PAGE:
This means conversations about what to do when the bank says no to the loan or the next steps after you had friendly chats with a competitor who has stolen your idea. Maybe even not getting the same opportunities but watching someone else with less expertise soar to the top.
These are the stories Bartley strives to share not to disappoint but to inspire through mentoring at Foodpreneur Lab.
The Number Crunch
A report by The Diversity Institute of Ontario on building the ecosystem for women entrepreneurs stated that four out of ten programs offer special support to women. Thirty-three percent of organizations offer one or more business services to women. Seventeen percent of organizations retain advisees or employees that can lend support to gender and women entrepreneurship.
The numbers are staggering.
“We talk about startups and scale-ups, but we don’t talk about sustainability,” Bartley adds. Mentoring, funding and access are tools that help women to reach this sustainability.
“When you look at the ecosystem as it is, it’s so disjointed and this is where they say 33 percent of women are in the entrepreneurial space, only four percent get decent funding (this is white women). If we were to take these same numbers and apply them to feeding people, everyone would starve,” she says.
The Future is Femme
In the same breath, we talk about empowering women but do not provide funding, access, equal opportunity, especially for Black and brown women.
Equity and equal pay for women continues to be at the forefront of campaigns. It has been demanded by women soccer players and Oscar-winning actresses but sadly muffled by other policies and political gains.
“The gap is so far behind you can’t catch up. You have to create something new,” she says. COVID-19 impacted 88% percent of underrepresented women according to the Diversity Institute of Ontario. Still amid COVID-19, businesses have been struggling if not disseminated by its effects. The challenge becomes helping an underrepresented group who did not get the trickles of government funding.
“You do this by education, funding and giving them the tools…it’s not a handout. It’s an active path to surpass where they were before,” Bartley explains. “My goal is to ensure viable business information, like how to digitize and serve the current consumer demographic reaches marginalized women.”
In Black culture, when you can’t get something, you create it. When you do not have access to something, you create. Our challenges have provided and directed us into great innovation. We find a way over, under or through.
Bartley wants to see more women out in the food sector. The food world has changed; consumer packaging, marketing, and purchasing power. Smaller brands have a voice now especially if their quality product builds community, serves a purpose, or promotes a healthy lifestyle and has a loyal following.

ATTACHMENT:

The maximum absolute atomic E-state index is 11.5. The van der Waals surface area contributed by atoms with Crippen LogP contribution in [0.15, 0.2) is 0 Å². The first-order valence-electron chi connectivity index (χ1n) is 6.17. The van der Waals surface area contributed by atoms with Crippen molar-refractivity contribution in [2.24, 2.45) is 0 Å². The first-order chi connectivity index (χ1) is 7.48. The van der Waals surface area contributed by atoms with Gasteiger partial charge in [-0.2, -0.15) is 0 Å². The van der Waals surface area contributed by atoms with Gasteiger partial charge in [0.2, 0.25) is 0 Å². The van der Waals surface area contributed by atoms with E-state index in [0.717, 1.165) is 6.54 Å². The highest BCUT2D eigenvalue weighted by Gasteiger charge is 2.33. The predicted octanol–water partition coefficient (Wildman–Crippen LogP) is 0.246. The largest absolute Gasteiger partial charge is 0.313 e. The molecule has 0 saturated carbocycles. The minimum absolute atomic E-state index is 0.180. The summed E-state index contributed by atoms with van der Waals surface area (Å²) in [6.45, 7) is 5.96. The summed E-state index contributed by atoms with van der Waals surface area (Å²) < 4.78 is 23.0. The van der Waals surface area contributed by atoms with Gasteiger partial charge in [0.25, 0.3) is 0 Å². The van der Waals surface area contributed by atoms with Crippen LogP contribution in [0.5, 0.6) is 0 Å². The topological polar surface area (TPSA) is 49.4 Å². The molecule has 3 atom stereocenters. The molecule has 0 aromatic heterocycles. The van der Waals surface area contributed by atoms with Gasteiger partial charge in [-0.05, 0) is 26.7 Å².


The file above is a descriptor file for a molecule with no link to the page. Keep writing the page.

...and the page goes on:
Among them are women running small brands and businesses. Bartley believes it is not a lack of the entrepreneur mindset among women but rather that women do not have the financial support. “We can manage finances in a home, yet on the corporate side we are short-changed. It does not add up,” she says.
Investing in women and providing equity and opportunities would create so many jobs and uplift so many communities.
Pro-Tips That Inspire Growth
Bartley advises those seeking a similar career path to do it afraid. You are going to be scared and there’s no pretending about that,” she admits. Other tips she shares include:
- Own the room – You may be the only person who looks like you, but as you continue, you will gain confidence and a mature perspective.
- Know the vision and mission – Answer with statements rather than questions. This will further your confidence in being in these rooms and at certain tables.
- Ask – There is no such thing as a stupid question. Ask someone to introduce you to someone who knows or has a higher level of expertise. This could save you time and costly mistakes down the line.
- Learn the Language – Omnichannel, evergreen, scale-up. Gather information and study the expertise to navigate into other rooms and communities.
- Partnerships – Share ideas, partner with corporations so that there is representation. This also helps to build a supportive network.
“The beauty of food is its versatility. Food does not discriminate. It crosses palettes, exchanges ideas and becomes our family,” Bartley shares.
Bartley is excited about increasing the representation in the food sector through an ecosystem that supports women. In the coming months, Foodpreneur Lab anticipates having webinars, a YouTube channel and startup action paths.